Non Invasive Ventilation (NIV) comes in a variety of forms, machines and names. It is something that has really changed the way we manage some common ED scenarios, however it is often misunderstood and done poorly.
I have just finished reading through the course manual for an upcoming Emergency Skills Course I am doing next month – and was disappointed by the low priority given to NIV. CPAP was often being included as an afterthought or a “try if all else fails” option. However, in the modern ED, NIV should be front and centre, a first line option in respiratory failure.
Why is this so?
- My guess is that many junior docs and older docs who trained in the pre-NIV era find it all a bit confusing and are afraid of getting it wrong.
- Most NIV machines use horribly fancy acronyms to describe what they do and unfortunately there is not a lot of uniformity over different models. BiPAP, CPAP, EPAP, IPAP, PS…… it can be a little bewildering.
- There are plenty of myths and overly rigid lists of indications, contraindications and no-nos for NIV – this is an area of practice where the evidence is still convulsing and new uses and protocols are being devised – so it will confuse the newcomer.
- NIV can do harm – pop a pneumothorax, crash the BP, barotrauma etc – but most of these are uncommon, and certainly less problematic than the alternative – namely intubation and ventilation!
The fact is though, that NIV can really turn a dire situation into a manageable one in a short period of time. This is a wonderful tool for those of us who work in remote settings, where there is not much back-up and we need to temporize critically ill patients until help can arrive. Used well, NIV is a powerful tool in our small hospitals, so I thought I would collate some pearls from the ether into one place for your reference and guidance.
Indications for NIV – the list is growing, but as of now it includes:
- Good evidence and experience for NIV in acute pulmonary oedema, COPD exacerbation, immunocompromised patients. Neonatal use is common in RDS, premature lung disease.
- Some evidence and increasing experience for NIV in : severe asthma, pneumonia, CF, postoperative respiratory failure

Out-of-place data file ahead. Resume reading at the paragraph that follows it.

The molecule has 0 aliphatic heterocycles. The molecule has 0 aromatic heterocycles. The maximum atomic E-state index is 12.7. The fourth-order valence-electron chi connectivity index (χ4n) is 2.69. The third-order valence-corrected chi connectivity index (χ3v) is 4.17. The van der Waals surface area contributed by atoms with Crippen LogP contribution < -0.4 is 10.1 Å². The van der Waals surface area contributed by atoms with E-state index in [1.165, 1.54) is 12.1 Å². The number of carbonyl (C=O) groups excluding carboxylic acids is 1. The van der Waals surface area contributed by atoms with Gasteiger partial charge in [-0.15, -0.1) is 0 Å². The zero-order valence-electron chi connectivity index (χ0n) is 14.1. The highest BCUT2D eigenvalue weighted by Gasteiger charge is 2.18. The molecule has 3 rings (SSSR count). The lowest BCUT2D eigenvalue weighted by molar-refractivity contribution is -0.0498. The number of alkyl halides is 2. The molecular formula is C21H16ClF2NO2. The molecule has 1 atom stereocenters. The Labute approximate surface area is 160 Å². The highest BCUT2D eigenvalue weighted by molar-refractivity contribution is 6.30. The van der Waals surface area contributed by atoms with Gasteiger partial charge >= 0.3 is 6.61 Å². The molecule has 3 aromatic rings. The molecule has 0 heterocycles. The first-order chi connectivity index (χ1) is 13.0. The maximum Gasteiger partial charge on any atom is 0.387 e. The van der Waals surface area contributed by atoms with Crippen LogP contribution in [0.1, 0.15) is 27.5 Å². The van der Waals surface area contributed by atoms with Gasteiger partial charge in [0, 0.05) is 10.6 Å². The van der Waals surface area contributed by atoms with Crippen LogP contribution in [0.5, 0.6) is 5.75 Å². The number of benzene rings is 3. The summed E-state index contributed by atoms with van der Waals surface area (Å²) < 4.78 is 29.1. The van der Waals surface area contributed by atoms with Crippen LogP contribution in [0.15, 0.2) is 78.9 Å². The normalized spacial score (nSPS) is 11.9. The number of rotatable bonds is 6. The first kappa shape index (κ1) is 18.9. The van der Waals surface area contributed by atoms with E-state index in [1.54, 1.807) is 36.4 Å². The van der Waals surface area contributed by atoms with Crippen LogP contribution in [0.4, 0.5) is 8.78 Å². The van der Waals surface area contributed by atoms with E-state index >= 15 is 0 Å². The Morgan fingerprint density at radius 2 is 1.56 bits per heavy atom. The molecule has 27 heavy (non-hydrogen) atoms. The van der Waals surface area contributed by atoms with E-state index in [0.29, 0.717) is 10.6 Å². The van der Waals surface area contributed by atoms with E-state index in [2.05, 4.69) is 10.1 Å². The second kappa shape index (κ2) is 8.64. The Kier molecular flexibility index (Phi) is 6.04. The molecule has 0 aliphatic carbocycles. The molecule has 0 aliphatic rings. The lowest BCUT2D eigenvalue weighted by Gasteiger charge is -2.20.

- Emerging, but unproven use in : neurological disease (eg AMS), traumatic chest injury, ARDS
When it comes to the nitty-gritty practical application of the mask to the patient – we doctors usually leave this up to the nursing staff. Usually they are more experienced! In my search I found this wonderful 10-step approach to initiating NIV on the patient who is “having the worst day of their life”. Seth from MDAware (@mdaware) posted this pearl on his site a while back – it is now getting laminated and stuck on my machine in ED! check out: Selling Icecream in the Desert.
Now to the bit most of us find tricky, fist fights erupt between medical registrars over this one – and confusion seems to reign – should they have CPAP or biphasic NIV?
I could write for about 5 pages on this but I will try to condense it into a few simple lines.
- Biphasic (BiPAP, IPAP + EPAP) ventilation includes CPAP - so if you are using BiPAP, you are using CPAP too.
- CPAP is good for patients with problems related to “oxygenation” which might include recruitment of “dead space” and decreasing shunting of blood through the non-ventilated areas of lung.
- BiPAP is good for patients with “ventilation” issues – those with a rising CO2 on the blood gases, the one with an obstructive problem often.
- Here is the heresy – it doesn’t really matter which one you use initially – if you choose a low pressure BiPAP setting you are covering your bases for CPAP and improving ventilation.
- Most patients do not have a pure diagnosis of APO over COAD - we are not great at deciding which it is anyway!
- The big trials (see 2005 meta-analysis, 3CPO) struggled to show a difference between the two modes – so both of the Med registrars were right (or wrong) if you like – so be like Jordan and “Just Do IT”.
- In patients with low cardiac output states, sepsis or with weak hearts – you need to be aware of the potential to make them crash – so you need to be gentle with your settings and titrate up with close monitoring.
Now a myth to bust: Can you give sedation to patients on NIV?
Traditionally we have said “No”, but in reality we do this all the time and with careful supervision it seems to be safe. Using small aliquots of fentanyl, ketamine or short-acting benzos seems to be popular in most places I have visited. The key is to stand at the bedside and monitor the patient – they will be unlikely to come to too much harm if you or a nurse are standing there coaching them.
There has been a lot of chatter about the DSI techniques in the medical blogosphere – and it is catching on. For me what I like about using NIV to prepare a sick patient for intubation is that it gives me a dynamic idea as to what will happen to their output when we do intubate and place them on IPPV.
In the old days we would take a sick patient – one breathing with regular negative pressure and swap this for positive pressure ventilation – a dramatic swing in thoracic pressures, with often dire outcomes. Peri-intubation arrest being the one we all hope to avoid. By using NIV at mild pressures (5 – 10 cm) we are changing the haemodynamics in a more reversible and gentler manner – you can watch the art. line or other monitors and see what happens to their output – you get a feel for how brittle they are before you push in the meds and get into a scenario where it is IPPV or nothing and you lost your window to optimise their volume, pressors etc
I am a true NIV enthusiast – I find it really satisfying to see patients who look really sick and scared settle quickly and relax. Doesn’t always work, but it is a great option to try when they roll in the door.
Let me know your thoughts. Casey
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